These large record accumulations constitute a massive resource for those needing to understand better how to deliver services and develop administration and business.  

Profiling offers a way of identifying citizens for good reasons as well as bad.  In e-health the vision is of remote sensors feeding information on patients in their homes back to servers at hospitals which, once certain thresholds are crossed, trigger treatments that may also be controlled electronically. In e-learning, profiling might be used for remedial purposes to ensure that failing students are identified in real time to trigger special courses. In e-government a range of benefits might be made available once specific profile requirements are matched by an individual’s data – on health, infirmity, or age.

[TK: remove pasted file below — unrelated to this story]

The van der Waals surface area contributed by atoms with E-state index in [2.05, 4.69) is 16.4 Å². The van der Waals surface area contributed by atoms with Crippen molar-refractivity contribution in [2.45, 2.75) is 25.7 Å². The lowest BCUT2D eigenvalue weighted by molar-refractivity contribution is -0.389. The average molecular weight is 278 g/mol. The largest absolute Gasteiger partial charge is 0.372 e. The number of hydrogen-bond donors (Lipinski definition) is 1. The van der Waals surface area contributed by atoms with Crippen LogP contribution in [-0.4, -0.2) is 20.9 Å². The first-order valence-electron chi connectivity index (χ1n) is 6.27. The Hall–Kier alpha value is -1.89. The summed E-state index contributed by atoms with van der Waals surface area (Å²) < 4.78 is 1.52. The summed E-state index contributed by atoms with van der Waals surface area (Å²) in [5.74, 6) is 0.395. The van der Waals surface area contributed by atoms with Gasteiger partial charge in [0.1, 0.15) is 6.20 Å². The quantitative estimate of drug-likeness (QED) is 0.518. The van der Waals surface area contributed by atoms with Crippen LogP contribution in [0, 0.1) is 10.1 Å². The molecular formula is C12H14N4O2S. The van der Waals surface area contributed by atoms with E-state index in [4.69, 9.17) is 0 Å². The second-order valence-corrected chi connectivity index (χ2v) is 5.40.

Today we are moving towards a world of e-government and e-health where the recording and processing of personal information in electronic form is the sine qua non of service delivery.  As we have seen from this and other FIDIS reports, a similar picture is emerging for e-commerce.  The problem is that systems with profiling technology at their heart present also a dark side.  A number of questions arise, and these have been highlighted in this present report:


Rights of citizens, of e-democracy - Will those who are being profiled be aware of, and more importantly able to influence, the deus ex machina that will be ranging over so much of their lives?  

Justice and fair treatment - How will they know when their data traces, or an inappropriately constructed profile, have failed to render them eligible for some benefit or possibly condemned them to an administrative sanction? What recourse will there be in case of adverse administrative decisions reached on the basis of profiled data?